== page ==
“The very traditional tailors aren’t making the necessary changes from ‘country pursuits’ to more ‘modern’ tailoring, a need which has encouraged other brands to re-create themselves.”

Patrick Grant reckons that the gusto to do so has also been born of a cyclical move away from the Italian dominance of menswear, strong for three decades or more, towards a more British look and emphasis on substance over gloss, one underscored by a renewed regard for provenance (tailoring, of course, being especially able to capitalise on the idea of being ‘Made in England’).

“It’s providing the confidence to do something new in tailoring, or for a shake down in some of the older houses,” he says. “And there’s enough of a groundswell of interest that they can have some real weight behind what they do.

“The impact of ‘dress-down’ and the casualisation of the workplace has meant the suit is also no longer associated with stiff jobs, which has actually increased tailoring’s appeal,” argues Lutwyche.

“Men are also realising that they always look elegant in tailoring in a way that is hard to pull off with more casual clothing, however acceptable that may be. Now they wear a suit when they don’t have to.”

Removed from the context of work and its sartorial expectations, that has meant tailoring, ready-to-wear and bespoke alike, has become more a site for both comfort and selfexpression. Rake, for example, has focused on half-lined, super-light, crease-resistant tailoring in stark contrast to the bulletproof, fullychested style of the historic Row offer.

This more Continental sensibility is perhaps a reflection of increased travel, both in terms of the need for practicality as much as a national cross-fertilisation of style ideas.

Rake does not even focus on suits, following a shift in menswear to the womenswear philosophy of wearing ‘separates’.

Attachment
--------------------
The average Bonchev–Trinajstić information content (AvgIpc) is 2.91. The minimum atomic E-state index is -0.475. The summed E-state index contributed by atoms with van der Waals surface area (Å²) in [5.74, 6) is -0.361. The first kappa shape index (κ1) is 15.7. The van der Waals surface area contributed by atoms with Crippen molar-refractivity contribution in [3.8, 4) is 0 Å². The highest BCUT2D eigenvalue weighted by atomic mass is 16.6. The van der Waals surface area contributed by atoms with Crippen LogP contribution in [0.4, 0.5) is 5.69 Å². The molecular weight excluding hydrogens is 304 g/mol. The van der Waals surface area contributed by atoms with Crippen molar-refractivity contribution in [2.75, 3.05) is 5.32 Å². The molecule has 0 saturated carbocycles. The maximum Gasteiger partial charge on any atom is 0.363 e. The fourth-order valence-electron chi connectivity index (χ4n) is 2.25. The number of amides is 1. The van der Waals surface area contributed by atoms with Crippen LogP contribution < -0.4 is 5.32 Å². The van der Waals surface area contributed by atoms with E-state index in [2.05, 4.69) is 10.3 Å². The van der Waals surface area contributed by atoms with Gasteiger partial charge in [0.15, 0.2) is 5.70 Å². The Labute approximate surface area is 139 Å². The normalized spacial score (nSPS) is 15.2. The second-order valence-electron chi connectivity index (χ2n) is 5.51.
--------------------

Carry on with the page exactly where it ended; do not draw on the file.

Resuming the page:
Arguably the new wave is creating a gentle divide in the Savile Row community, between mavericks and stalwarts, as Grant characterises it; akin even, reckons Ritchie Charlton, ex of Savile Row big gun Kilgour and now at Douglas Hayward, to that prompted by the arrival in Row environs of Michael Fish in 1966 and of Nutter’s in 1969, both ground-breaking takes on what bespoke could be when wrestled away from the strictures of the old guard.

“We’re seeing that mood again,” says Charlton. “Some older tailors are being re-discovered and newer, smaller ones are getting onto the radar. What they have in common is something distinctive to say about tailoring - a take on classic clothes that is more style-aware than radical.”

Indeed, while this latest generation of tailoring brands is upping the ante on fashionability - though ‘fashion’ is over-stating it - might establishment companies re-trench in hardcore traditionalism, some having experimented in more directional styling? Or might they follow the ethos behind the Magrittian tag-line of A. Sauvage’s promotional campaign - ‘this is not a suit’ - in its suggestion that all that it is to wear the grey office uniform has moved on, in style as much as in meaning?

The full scope of change has yet to be measured. But, according to Richard Fuller, Kilgour’s retail manager, “there are two schools of thought now - emphatically classic bespoke and design bespoke.” And that means Savile Row has, at last, become a whole lot more interesting.